1. Introduction to Rancher & RKE

1.1. Rancher Architecture

1.2. Disocvering RKE

  • RKE deploys Kubernetes components as docker containers
  • SSH is used to orchestrate RKE across servers
  • Cluster.yml contains all the information RKE needs to provision a Kubernetes cluster
  • You can supply your own certificates that Rancher will serve for its UI/API
  • RKE will support the Latest patch releases from the three most recent minor releases correct

1.2.1. Node Preparation

Installation Requirements

  • SSH user in docker group
  • Disable sawp on workers

Install docker curl https://releases.rancher.com/install-docker/19.03.sh | sh

  • Download and install RKE from https://github.com/rancher/rke/releases
  • Update path.
~$ rke --version
rke version v1.0.6

1.2.2. Creating the Cluster Configuration File

$ rke config

Answer questions and create cluster.yaml

$ rke up --ssh-agent-auth

Creating the Cluster Configuration File

1.2.3. Certificate Options

1.3. Day Two Operations For RKE

1.3.1. Secure the Installation Files

Save kube_config_cluster.yaml and cluster.rkestate

1.3.2. Backups and DR

  • Snapshot every 6 hours and keep it for 24 hours
  • or take manual snaphort rke etcd snapshort-save, which will save snapshot in /opt/rke/etcd-snapshots/ directory
  • minio to keep snapshots
  • rke etcd snapshot-restore --name BACKUP_FILE to restore

1.3.3. Upgrade an RKE Cluster

  • Use rke config to list the versions of Kubernetes supported by this version of rke
  • modify config to new version - Ref

1.3.4. Certificate Management

  • Automatic Certificate Rotation - rke cert rotate

1.3.5. Adding and Removing Nodes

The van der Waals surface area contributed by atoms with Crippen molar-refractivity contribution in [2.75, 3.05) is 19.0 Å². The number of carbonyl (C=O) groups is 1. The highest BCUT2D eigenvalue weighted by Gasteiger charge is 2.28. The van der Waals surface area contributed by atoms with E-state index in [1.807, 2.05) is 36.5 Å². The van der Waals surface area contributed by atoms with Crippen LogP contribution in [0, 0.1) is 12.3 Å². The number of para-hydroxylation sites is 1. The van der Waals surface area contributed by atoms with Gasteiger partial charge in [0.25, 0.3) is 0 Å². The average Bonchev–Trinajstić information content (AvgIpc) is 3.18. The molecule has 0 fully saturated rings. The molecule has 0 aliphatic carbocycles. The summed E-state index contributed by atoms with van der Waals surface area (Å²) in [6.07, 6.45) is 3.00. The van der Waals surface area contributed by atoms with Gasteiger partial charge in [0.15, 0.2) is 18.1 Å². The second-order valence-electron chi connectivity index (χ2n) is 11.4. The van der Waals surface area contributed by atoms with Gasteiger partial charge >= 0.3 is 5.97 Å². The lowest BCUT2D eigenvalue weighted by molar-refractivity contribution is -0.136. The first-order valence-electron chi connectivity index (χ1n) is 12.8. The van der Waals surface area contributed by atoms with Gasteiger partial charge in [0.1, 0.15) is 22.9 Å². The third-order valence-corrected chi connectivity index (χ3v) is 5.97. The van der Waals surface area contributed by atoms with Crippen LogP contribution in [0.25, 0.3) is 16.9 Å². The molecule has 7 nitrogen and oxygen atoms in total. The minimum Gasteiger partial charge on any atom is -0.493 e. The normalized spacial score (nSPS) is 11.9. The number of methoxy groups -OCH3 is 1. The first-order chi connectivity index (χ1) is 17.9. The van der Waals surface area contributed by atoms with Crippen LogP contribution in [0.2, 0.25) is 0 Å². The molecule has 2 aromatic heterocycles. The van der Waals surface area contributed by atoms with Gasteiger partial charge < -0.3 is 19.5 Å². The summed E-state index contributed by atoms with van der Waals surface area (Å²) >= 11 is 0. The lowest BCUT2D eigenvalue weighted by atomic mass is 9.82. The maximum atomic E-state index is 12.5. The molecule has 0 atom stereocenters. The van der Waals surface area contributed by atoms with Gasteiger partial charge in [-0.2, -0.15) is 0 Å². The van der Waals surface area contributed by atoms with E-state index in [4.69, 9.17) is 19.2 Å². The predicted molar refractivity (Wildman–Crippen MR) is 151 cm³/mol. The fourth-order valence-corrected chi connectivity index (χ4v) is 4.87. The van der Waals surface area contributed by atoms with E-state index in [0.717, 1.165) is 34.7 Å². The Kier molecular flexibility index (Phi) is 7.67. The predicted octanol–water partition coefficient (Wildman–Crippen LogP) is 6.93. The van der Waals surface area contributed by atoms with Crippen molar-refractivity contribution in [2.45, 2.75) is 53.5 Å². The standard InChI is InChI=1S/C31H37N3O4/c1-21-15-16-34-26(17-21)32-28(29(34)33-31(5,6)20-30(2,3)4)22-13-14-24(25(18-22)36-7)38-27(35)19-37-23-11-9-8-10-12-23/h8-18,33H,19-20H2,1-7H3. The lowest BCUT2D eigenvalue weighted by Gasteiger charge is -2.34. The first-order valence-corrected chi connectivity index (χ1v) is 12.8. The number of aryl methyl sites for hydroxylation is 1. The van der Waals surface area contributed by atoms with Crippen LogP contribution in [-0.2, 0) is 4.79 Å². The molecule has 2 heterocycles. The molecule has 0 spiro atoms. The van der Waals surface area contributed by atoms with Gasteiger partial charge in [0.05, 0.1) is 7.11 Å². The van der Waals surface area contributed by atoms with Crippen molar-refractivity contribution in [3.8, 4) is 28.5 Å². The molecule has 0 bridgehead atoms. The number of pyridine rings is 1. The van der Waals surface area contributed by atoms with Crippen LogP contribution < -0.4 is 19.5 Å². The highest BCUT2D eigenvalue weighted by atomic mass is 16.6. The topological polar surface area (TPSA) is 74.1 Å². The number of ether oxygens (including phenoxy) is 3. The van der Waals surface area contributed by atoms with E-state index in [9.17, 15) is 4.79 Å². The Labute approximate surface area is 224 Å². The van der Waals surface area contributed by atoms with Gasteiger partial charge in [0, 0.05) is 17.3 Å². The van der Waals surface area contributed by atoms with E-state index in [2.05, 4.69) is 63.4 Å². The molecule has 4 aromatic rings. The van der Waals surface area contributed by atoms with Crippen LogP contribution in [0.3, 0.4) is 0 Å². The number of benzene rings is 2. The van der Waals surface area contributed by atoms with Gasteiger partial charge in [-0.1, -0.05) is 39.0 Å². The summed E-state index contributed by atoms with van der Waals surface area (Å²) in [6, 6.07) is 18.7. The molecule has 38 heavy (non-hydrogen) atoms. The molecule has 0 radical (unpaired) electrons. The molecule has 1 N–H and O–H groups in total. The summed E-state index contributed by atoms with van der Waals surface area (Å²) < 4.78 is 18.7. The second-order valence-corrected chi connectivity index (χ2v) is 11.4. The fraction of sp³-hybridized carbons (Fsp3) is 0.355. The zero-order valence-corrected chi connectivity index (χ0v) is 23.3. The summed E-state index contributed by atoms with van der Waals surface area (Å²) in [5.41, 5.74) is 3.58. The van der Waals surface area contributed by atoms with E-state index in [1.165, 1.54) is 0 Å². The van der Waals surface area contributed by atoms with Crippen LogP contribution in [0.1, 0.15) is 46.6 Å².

• amend the cluster.yaml and do rke up

2. Installing Rancher

$ docker run -d --restart=unless-stopped -p 80:80 -p 443:443 -v \
  /opt/rancher:/var/lib/rancher rancher/rancher:v2.4.1

or rancher/rancher:stable

  • persistent data at /var/lib/rancher (a docker volume)
  • -d daemonize
  • -p 80:80 -p 443:443 to pass throufh ports 80 and 443
  • --restart=undelss-stopped

  • Option A: Default Rancher-generated Self-signed Certificate
    docker run -d --restart=unless-stopped \
    -p 80:80 -p 443:443 \
    --privileged \
    rancher/rancher:latest
    
  • Option B: Bring Your Own Certificate, Self-signed
    docker run -d --restart=unless-stopped \
    -p 80:80 -p 443:443 \
    -v /<CERT_DIRECTORY>/<FULL_CHAIN.pem>:/etc/rancher/ssl/cert.pem \
    -v /<CERT_DIRECTORY>/<PRIVATE_KEY.pem>:/etc/rancher/ssl/key.pem \
    -v /<CERT_DIRECTORY>/<CA_CERTS.pem>:/etc/rancher/ssl/cacerts.pem \
    --privileged \
    rancher/rancher:latest
    
  • Option C: Bring Your Own Certificate, Signed by a Recognized CA
docker run -d --restart=unless-stopped \
  -p 80:80 -p 443:443 \
  -v /<CERT_DIRECTORY>/<FULL_CHAIN.pem>:/etc/rancher/ssl/cert.pem \
  -v /<CERT_DIRECTORY>/<PRIVATE_KEY.pem>:/etc/rancher/ssl/key.pem \
  --privileged \
  rancher/rancher:latest \
  --no-cacert
  • Option D: Let’s Encrypt Certificate
    docker run -d --restart=unless-stopped \
    -p 80:80 -p 443:443 \
    --privileged \
    rancher/rancher:latest \
    --acme-domain <YOUR.DNS.NAME>
    

Open the url(IP) in a browser and set admin password

Upgrading Rancher

Installing and Managing Rancher With Kubernetes - Deploying Into RKE

3. References